About M A Orchards
A massive expansion is under way at a Timaru orchard as part of a concerted effort to ease a growing demand for honeycrisp apples in the United States.
M A Orchards is in the process of planting 20ha of the variety near Levels which adds to another 15ha planted in 2014, 15ha in 2013, and 30ha in 2012. Operations manager Red Martin said the aim was to have 100ha planted ‘‘and go from there’’.
The orchard exported 2000 bins to the United States this season and has scheduled 5000 bins to the same market in 2016. ‘
‘We export it all to America. Everything we are growing is supplied to the States.’’
Mr Martin said the operation had the backing of Kiwi and American investors while taking advantage of cutting› edge technology in terms of production. Approximately 2900 – 3920 trees had been planted per hectare in the new paddock near Levels.
The flow-on effect of the increase in production would see about 140 staff employed at the orchard next year — up from 80 during harvest this year, he said. The operation employed 12 core staff and would be recruiting here and overseas for next season, he said. ‘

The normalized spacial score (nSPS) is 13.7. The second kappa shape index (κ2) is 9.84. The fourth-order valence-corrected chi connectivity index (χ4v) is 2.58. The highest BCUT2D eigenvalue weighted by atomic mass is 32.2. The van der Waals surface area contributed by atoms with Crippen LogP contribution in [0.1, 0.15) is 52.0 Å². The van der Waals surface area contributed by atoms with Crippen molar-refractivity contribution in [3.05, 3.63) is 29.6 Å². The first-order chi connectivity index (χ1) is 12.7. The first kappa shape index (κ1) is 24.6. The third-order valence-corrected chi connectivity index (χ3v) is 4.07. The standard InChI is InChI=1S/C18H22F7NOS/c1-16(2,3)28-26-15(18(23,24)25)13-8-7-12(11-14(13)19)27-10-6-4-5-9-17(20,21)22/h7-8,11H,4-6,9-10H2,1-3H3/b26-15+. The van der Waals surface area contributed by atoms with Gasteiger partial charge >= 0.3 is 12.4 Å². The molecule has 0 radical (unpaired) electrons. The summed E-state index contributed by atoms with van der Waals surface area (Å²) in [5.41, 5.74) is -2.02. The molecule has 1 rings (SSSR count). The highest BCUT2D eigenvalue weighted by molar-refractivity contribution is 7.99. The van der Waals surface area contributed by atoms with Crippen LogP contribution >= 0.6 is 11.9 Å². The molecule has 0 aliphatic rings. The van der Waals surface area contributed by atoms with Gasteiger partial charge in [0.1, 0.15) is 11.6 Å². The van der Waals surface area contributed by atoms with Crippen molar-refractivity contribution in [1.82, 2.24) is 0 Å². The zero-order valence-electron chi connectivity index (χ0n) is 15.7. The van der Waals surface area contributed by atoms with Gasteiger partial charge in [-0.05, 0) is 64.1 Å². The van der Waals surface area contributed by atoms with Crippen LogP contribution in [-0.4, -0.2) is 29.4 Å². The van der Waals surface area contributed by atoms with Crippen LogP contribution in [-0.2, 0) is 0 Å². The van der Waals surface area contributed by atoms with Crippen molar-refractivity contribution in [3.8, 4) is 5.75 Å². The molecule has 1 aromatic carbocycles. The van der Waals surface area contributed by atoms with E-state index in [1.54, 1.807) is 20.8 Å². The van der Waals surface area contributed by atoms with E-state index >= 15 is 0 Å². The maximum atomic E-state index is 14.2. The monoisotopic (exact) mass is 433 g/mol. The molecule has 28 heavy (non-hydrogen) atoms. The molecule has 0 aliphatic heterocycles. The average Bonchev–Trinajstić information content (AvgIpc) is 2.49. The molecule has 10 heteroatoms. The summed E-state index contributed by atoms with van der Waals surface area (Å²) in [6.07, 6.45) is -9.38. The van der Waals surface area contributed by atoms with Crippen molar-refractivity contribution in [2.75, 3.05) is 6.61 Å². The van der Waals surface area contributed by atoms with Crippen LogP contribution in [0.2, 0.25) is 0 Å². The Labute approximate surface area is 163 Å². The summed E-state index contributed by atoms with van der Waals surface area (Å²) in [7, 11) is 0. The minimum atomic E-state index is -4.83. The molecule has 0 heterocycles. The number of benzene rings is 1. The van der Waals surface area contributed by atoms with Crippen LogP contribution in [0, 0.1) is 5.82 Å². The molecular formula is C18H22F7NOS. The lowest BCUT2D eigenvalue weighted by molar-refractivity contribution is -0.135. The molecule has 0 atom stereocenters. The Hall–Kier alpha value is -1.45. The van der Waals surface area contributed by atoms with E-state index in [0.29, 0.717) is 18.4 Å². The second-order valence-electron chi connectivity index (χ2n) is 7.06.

‘We will utilise those wanting a working holiday visa,’’ Mr Martin said. ‘‘It’s the ideal scenario for itinerant [workers] wanting four to five weeks at max. The biggest challenge for us is getting it all harvested — it’s a four-week time frame.’’
Mr Martin said there was a huge demand for the apples in the US. The variety of apple was popular in the US and grew well in South Canterbury as it was a specific variety that required a cooler temperature, he said.
‘At the moment we’re not keeping up with demand. There’s a good-quality crop coming out of New Zealand and we’re filling a hole in the market but we’re nowhere close to filling it. ‘It’s the highest-paying apple variety in the world.’
Mr Martin relocated to Timaru, from Nelson, last year to work at the orchard. ‘‘I’ve been in the industry for about 23 years and started in it when I was 17. I got into it because I like the outdoors and did OK at horticulture at school. It’s a great place to work.’’
Mr Martin said a long-term goal for the business was to use harvest platforms, not ladders, for picking the apples — saving time and being more convenient for the pickers. Another plan was to build a packing factory in 2017, allowing the apples to be packed on›site instead of being transported to Nelson for packaging.